The arrival of a baby is expected to bring joy, but those expectations can bring post-partum depression and lead to tragic consequences for first-time mothers who struggle to cope with caring for a newborn.
Dealing with baby blues in the UAE
ABU DHABI // Despite the happiness babies bring there are great pressures to being a new mum and, for some, they can be overwhelming.
For Erin, an American expatriate, her baby meant crushing depression, which led her to consider adopting out her firstborn and even suicide. When her son was about eight weeks, she began to feel she could not cope.
"I was so upset that I wasn't enjoying motherhood and that I felt so bad at it," the Abu Dhabi resident said. "I had horrible thoughts.
"I thought someone should adopt him because they would be able to do a much better job of taking care of him, because I was not a good mum. I started to hate my life."
Erin was suffering from postpartum depression, which affects about one in 10 mothers, according to the American Centre for Psychiatry and Neurology in Abu Dhabi.
"The first month or so, I was fine," she said. "I knew a new baby would be difficult so I thought I was mentally prepared. However, my little boy was not easy.
"Breastfeeding took 45 minutes to an hour every time and he would feed every two hours. People kept saying he would get faster and more efficient, but he didn't.
"Then people kept commenting on how skinny my little man was and the worrying began. He was a bad napper and I started to think maybe it was that he was starving.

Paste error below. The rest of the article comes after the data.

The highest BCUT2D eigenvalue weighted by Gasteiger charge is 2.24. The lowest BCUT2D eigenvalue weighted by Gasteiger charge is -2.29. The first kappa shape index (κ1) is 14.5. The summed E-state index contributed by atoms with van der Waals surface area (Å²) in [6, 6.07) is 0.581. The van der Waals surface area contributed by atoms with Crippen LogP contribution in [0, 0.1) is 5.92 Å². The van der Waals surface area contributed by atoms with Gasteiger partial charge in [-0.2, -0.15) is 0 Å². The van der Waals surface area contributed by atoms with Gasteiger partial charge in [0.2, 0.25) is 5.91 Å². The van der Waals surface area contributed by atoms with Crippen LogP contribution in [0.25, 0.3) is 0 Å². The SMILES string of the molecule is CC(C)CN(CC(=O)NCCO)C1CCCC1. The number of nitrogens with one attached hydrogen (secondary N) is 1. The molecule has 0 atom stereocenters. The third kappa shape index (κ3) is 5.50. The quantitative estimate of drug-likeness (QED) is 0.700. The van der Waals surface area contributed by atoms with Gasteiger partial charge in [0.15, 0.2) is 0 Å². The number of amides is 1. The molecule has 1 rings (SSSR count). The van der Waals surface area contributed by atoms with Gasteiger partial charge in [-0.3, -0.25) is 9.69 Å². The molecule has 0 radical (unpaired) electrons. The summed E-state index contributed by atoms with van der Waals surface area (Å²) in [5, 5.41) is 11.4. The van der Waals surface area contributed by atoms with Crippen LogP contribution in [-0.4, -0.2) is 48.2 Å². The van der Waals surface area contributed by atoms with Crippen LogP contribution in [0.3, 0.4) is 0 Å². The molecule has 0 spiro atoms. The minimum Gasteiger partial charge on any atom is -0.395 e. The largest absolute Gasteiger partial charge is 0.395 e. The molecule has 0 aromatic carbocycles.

"I was petrified I was doing everything wrong."
When her son was two months old, Erin began to experience panic attacks, insomnia and paranoia.
"Even when our little boy was sleeping fine in the bassinet next to our bed, I couldn't sleep," she said. "I was scared to move for fear that he would wake up. I began to stress about everything I did."
The thoughts of suicide drove Erin to finally seek help. Her doctor prescribed anti-depressants and things started to improve.
Forcing herself to leave the house and meet other mothers, Erin realised she was not alone in her feelings of helplessness.
"I heard that other mums struggled too, which helped me feel that it wasn't just me," she said, "and exposing my boy to outside stimulus was great for him. He loved it and it tired him out and he would go down for naps easier."
When her son was seven months old he began to change, Erin said. Being older and being able to sit up and reach for things and communicate in different ways made him a happier baby.
"He had just needed more time to mature," she said. "However, he was my first and I just didn't know."
Erin said there is great need for a mothers' support group, to help reassure others suffering as she did.
"I love him more and more every day. I realise now how sick I was and how out of my control the post-partum truly was," Erin said.
"Abu Dhabi needs a support group. You need to know that it does get better and you will enjoy motherhood."
Dr Veena Luthra of the American Centre for Psychiatry and Neurology welcomed the idea.
"Only 50 per cent of women with post-partum depression get treatment. There is stigma and shame about being depressed after a joyous event of having a baby," Dr Luthra said.
"A support group would decrease feelings of isolation, provide support and make depressed new mothers realise they are not alone in their suffering."